The principal system of a few nations, the only
major industrial one being the United States. The
English system actually consists of two related systems-
the U.S Customary system, used in the United States
and dependencies, and the British imperial.
Britain, the originator of the latter system, is now
gradually converting to the Metric system.
of the units and the relationships between them are
generally the same in both systems, but the sizes
of the units differ, sometimes considerably.
unit of length is the yard (yd); the basic unit of
mass (weight) is the pound (lb). Within the English
units of measurement there are three different systems
of weights of which the most widely used is the avoirdupois.
The troy system (named for Troyes, France, where it
is said to have originated) is used only for precious
metals. Apothecaries’ weights are based on troy
weights; in addition to the pound, ounce and grain
which are equal to the troy units of the same name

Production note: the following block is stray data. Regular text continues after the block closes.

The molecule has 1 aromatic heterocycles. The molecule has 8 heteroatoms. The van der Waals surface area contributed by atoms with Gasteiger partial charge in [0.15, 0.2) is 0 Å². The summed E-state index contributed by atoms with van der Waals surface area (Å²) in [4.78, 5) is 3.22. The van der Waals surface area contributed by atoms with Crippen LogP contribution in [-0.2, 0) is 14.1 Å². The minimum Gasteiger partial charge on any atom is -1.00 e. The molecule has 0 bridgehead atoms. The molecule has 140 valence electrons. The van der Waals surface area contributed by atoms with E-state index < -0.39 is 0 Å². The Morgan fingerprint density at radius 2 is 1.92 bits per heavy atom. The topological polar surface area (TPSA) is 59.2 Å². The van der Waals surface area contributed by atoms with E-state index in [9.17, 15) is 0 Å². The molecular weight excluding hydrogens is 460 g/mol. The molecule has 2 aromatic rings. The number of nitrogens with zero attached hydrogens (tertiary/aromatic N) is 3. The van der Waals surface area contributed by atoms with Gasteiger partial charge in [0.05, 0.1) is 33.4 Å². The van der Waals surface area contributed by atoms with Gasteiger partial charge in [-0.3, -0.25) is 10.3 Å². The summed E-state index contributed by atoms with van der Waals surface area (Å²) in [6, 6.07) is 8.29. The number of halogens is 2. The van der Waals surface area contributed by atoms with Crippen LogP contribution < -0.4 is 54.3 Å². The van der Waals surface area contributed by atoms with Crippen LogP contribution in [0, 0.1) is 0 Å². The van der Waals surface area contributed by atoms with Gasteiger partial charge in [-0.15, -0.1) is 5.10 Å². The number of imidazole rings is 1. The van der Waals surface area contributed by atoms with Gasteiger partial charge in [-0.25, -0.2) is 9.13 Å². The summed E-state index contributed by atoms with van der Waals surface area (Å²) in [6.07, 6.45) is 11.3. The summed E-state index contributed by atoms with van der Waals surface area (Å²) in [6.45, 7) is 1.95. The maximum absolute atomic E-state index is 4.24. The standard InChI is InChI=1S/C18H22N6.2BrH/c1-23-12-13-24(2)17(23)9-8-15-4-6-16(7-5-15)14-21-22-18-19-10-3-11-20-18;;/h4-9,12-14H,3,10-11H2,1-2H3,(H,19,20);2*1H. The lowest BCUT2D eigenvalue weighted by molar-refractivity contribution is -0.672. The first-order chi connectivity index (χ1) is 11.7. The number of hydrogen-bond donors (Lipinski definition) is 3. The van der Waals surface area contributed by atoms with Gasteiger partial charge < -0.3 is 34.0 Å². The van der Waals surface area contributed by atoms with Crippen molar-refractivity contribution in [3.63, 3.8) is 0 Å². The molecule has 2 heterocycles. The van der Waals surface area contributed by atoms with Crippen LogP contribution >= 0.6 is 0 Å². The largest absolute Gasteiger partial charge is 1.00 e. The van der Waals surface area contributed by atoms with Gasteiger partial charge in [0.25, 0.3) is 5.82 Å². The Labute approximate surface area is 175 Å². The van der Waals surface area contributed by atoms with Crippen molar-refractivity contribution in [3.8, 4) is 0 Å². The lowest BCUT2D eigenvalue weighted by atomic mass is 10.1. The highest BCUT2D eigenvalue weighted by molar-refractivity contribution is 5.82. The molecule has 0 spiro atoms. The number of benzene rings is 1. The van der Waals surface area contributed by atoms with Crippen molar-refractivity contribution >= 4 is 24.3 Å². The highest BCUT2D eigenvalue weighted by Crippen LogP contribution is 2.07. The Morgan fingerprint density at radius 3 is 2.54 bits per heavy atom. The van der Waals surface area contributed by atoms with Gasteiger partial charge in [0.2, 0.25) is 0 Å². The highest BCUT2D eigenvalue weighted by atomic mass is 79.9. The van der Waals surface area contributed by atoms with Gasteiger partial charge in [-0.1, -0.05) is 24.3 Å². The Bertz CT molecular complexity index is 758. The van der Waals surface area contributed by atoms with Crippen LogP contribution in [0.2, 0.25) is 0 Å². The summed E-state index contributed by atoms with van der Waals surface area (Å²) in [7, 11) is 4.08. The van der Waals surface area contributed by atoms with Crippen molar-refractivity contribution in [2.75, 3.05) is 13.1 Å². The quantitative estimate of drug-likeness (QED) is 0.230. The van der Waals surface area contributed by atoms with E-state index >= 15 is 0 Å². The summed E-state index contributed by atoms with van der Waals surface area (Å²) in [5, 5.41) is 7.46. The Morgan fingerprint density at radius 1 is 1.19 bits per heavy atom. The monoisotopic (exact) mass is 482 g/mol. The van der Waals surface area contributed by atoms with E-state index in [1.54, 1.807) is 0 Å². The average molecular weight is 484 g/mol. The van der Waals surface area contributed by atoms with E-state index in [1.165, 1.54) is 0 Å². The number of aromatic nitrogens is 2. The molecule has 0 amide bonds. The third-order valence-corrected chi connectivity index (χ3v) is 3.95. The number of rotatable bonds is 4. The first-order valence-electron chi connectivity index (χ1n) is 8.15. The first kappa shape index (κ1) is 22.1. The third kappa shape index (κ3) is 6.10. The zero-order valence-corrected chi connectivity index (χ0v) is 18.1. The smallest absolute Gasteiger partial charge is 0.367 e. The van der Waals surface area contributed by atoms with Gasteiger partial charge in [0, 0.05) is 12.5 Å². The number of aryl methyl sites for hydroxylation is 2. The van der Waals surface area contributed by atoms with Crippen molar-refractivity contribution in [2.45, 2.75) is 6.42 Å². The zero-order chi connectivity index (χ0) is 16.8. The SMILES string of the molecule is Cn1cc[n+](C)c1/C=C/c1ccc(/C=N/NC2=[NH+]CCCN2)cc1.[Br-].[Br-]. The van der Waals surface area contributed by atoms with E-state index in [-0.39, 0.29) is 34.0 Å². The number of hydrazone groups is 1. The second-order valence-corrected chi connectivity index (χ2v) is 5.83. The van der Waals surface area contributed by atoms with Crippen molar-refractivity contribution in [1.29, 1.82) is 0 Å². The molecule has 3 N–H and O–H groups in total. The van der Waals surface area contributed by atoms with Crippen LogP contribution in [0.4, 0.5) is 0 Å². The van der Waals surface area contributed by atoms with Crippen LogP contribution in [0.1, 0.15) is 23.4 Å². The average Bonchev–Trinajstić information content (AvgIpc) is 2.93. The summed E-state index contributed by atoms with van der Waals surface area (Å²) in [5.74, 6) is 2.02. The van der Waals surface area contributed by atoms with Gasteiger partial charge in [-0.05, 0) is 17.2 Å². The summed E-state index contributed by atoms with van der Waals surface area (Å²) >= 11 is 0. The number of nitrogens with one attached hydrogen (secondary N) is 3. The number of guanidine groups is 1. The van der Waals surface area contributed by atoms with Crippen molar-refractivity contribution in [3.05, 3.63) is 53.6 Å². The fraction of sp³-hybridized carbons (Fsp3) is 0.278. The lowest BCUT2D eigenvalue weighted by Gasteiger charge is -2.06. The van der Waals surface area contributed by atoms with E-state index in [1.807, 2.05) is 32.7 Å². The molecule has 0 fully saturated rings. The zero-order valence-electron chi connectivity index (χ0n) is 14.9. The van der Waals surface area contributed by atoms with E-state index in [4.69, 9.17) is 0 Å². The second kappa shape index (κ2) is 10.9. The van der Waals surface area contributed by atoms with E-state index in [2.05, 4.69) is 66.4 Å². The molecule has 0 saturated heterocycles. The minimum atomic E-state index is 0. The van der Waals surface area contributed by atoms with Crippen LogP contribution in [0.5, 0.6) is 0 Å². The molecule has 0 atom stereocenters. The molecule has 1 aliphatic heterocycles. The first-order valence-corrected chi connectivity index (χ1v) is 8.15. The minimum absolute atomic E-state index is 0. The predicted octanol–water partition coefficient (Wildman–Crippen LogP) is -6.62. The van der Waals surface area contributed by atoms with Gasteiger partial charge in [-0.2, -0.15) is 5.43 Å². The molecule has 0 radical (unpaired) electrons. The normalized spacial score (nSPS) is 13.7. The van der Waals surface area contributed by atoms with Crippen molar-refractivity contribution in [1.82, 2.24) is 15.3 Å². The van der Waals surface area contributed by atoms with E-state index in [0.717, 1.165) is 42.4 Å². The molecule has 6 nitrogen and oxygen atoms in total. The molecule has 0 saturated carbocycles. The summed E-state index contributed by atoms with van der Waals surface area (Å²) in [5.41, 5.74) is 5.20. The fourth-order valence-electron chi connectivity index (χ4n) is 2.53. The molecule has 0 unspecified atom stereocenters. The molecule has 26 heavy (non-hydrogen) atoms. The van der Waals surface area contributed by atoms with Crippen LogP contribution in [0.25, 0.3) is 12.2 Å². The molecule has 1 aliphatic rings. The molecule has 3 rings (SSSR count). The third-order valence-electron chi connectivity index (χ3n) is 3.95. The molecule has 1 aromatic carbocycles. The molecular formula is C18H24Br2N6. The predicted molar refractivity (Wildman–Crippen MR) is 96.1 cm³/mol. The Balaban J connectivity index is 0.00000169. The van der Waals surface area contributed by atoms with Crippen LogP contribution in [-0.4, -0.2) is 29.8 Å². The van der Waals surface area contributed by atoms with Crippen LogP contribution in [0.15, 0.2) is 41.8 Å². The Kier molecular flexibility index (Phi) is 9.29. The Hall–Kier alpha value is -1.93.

– other units are the dram and the scruple.
For liquid measure, or liquid capacity, the basic
unit is the gallon.
The U.S gallon, or wine gallon
is 231 cubic inches, the British imperial gallon is
the volume of 10lb of pure water at 62°F and is equal
to 277.42 cu.in. The British Units of liquid capacity
are thus about 20% larger than to the corresponding
The U.S bushel, or Winchester bushel,
is 2150.42 cu.in and is about 3% smaller than the
British Imperial bushel of 2219.36 cu in.; a similar
difference exists between U.S and British subdivisions.
The barrel is a unit for measuring the capacity of
larger quantities and has various legal definitions
depending on the substances being measured, the most
common value being 105 dry quarts.